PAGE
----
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Unfortunately, I am the only one in my family that sews/knits or crochets.  This interest is not something that was passed on.  I did not grow up watching or learning from my Mom or Nana (grandma).  No handmade clothes for me as a kid!  All of my vintage sewing notions have been purchased, not passed down or inherited.  Growing up my sister and I spent a great deal at Nana’s house.  My mother was diagnosed with MS when I was 5, and for much of my life my Nana lived next door.  My mother being the second oldest of 7 children, many of my aunts and uncles were still living at home when I was a child and the house was always full of family (albeit pretty dysfunctional at best!!).  Anyways, my Nana has to be the most eccentric person I know.  Quite the character for sure.  Growing up I never saw her go anywhere, or have any friends come over.  I did however always hear about “Jackie”…her best friend.  Jackie passed away at some point when I was a child, and although that was quite a while ago her name is still mentioned by Nana.  Many of her belongings are now stashed away at my Nana’s house, along with a great deal of junk/antiques/old toys/crap.  With Nana now in her 80’s, she has been clearing out some of this stuff and while most of it is unusable, there is the occasional gem.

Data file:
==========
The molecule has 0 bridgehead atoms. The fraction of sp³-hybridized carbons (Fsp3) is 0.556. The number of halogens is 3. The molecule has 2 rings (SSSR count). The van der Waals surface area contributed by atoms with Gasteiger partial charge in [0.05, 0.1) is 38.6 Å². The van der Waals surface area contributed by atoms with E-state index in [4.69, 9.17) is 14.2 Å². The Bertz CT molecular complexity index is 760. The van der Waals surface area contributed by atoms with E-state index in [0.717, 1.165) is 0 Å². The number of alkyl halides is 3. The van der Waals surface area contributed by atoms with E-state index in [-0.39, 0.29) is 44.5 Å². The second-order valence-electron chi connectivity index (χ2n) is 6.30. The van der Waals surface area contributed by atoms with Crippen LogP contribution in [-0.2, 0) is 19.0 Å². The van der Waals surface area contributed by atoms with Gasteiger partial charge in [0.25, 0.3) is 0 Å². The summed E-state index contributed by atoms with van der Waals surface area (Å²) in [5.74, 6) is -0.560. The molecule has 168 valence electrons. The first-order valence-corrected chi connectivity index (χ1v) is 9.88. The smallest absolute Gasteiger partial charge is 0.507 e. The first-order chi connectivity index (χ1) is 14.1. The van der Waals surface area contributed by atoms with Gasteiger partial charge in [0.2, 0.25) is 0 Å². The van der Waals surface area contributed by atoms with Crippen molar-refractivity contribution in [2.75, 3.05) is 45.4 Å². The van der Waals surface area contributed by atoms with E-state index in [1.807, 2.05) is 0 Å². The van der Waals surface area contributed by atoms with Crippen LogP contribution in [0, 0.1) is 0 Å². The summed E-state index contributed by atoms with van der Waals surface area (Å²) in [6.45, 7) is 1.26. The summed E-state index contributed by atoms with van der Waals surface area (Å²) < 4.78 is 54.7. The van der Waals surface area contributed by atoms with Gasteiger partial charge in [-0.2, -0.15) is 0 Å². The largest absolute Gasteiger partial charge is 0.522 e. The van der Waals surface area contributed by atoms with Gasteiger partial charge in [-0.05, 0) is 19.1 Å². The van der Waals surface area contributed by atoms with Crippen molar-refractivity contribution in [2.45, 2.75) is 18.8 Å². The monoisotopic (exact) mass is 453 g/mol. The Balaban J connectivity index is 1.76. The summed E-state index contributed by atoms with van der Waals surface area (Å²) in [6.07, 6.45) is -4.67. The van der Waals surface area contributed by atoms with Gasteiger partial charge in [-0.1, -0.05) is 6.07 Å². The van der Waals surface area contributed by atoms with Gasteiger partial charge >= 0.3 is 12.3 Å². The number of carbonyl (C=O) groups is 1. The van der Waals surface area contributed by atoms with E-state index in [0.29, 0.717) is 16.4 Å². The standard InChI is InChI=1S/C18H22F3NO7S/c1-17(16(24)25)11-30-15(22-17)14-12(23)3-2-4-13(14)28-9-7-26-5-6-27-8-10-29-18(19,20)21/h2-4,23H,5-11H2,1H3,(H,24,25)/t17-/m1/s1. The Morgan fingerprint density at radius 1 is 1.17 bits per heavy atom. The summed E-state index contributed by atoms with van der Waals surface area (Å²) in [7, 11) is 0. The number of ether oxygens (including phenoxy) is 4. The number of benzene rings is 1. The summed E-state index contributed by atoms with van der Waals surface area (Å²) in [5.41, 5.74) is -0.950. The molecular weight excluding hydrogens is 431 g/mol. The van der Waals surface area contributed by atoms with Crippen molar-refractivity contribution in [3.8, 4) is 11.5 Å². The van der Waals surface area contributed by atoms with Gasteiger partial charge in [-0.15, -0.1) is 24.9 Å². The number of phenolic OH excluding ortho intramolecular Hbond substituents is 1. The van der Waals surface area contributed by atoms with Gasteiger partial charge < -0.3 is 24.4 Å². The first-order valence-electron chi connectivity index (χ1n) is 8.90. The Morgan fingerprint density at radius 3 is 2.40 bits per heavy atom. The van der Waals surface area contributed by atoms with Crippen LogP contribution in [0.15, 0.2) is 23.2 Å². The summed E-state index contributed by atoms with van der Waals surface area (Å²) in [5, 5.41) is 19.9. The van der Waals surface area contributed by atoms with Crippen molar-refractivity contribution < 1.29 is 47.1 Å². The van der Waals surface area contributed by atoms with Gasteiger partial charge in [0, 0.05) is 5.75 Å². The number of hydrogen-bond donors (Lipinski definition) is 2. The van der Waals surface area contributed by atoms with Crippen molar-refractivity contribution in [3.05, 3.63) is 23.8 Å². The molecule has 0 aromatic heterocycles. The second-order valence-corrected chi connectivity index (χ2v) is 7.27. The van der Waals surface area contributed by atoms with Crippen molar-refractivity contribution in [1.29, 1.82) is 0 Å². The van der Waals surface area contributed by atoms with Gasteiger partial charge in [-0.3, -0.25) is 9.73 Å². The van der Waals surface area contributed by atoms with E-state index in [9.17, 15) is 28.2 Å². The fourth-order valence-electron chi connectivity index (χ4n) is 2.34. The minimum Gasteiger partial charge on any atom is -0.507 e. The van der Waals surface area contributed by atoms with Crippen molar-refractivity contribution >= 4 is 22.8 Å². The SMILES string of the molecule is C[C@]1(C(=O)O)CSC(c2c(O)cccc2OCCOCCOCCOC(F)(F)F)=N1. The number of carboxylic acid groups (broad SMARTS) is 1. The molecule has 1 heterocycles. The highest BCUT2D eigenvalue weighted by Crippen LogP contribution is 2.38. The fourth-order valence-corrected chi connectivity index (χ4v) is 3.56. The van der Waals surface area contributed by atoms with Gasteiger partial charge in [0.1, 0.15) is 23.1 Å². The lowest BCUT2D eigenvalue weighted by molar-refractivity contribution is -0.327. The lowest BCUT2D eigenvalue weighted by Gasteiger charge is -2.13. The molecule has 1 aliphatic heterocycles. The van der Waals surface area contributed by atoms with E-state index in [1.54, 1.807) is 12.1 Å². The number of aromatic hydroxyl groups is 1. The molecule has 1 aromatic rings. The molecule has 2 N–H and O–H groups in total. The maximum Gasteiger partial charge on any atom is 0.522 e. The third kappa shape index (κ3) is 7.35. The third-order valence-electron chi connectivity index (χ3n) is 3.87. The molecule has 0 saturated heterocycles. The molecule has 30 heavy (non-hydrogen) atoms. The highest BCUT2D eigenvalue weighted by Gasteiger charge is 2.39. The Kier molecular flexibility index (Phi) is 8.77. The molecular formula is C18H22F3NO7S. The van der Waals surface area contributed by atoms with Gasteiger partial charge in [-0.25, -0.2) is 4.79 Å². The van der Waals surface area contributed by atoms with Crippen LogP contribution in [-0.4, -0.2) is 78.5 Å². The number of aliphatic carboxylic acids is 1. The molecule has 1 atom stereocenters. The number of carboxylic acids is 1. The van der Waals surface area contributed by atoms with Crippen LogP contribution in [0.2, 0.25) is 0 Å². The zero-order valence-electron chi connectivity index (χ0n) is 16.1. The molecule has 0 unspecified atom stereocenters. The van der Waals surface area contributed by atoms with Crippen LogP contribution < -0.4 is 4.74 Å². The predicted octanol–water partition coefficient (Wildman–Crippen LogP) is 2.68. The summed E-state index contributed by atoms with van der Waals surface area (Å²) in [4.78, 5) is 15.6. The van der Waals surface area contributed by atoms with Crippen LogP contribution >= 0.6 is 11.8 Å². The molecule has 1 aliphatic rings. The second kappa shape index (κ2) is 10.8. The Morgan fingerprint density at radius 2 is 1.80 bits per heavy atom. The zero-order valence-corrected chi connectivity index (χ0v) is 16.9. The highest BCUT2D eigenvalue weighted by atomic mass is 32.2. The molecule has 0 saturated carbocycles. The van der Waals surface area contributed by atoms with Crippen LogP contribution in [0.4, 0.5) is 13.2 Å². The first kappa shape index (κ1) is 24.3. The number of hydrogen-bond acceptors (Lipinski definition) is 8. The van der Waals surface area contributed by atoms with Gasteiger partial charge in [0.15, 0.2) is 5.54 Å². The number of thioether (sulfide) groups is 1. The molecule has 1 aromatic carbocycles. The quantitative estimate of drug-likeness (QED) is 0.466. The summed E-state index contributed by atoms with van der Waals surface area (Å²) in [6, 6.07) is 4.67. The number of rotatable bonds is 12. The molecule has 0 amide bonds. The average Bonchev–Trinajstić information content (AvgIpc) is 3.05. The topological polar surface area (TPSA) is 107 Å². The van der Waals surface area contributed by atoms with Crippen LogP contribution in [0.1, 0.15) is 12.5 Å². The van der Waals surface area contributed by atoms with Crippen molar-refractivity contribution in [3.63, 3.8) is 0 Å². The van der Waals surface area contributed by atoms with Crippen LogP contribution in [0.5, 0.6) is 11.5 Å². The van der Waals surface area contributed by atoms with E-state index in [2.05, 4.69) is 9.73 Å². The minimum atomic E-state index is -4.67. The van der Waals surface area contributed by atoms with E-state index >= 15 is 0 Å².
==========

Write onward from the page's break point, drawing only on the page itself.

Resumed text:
This is where sewing comes in…there is a connection to this post I swear!   When Nana told me she had some fabric and sewing stuff of Jackie’s for me I was a bit apprehensive.  The state of the fabric I will not get into- yikes.  But the sewing box is what I had been looking for.

DSCN3879 The closest thing to an inherited sewing history in my own family, it was a link to my Nana’s best friend.  The only woman she ever spoke of, a bond that must have been so strong it still held on 30 years after she passed.  Thinking of my Nana holding on to this sewing box, with its random buttons, scissors and old rusty pins makes me smile. DSCN3876 Will someone cherish mine after I am gone, or will it be relegated to the thrift shop like so many I have combed over in the past?  For now, I will enjoy going through this with the girls and hope that they find an interest in it as well so that this history lives on.  That crazy crochet doll face, however, is welcome to stay in the past!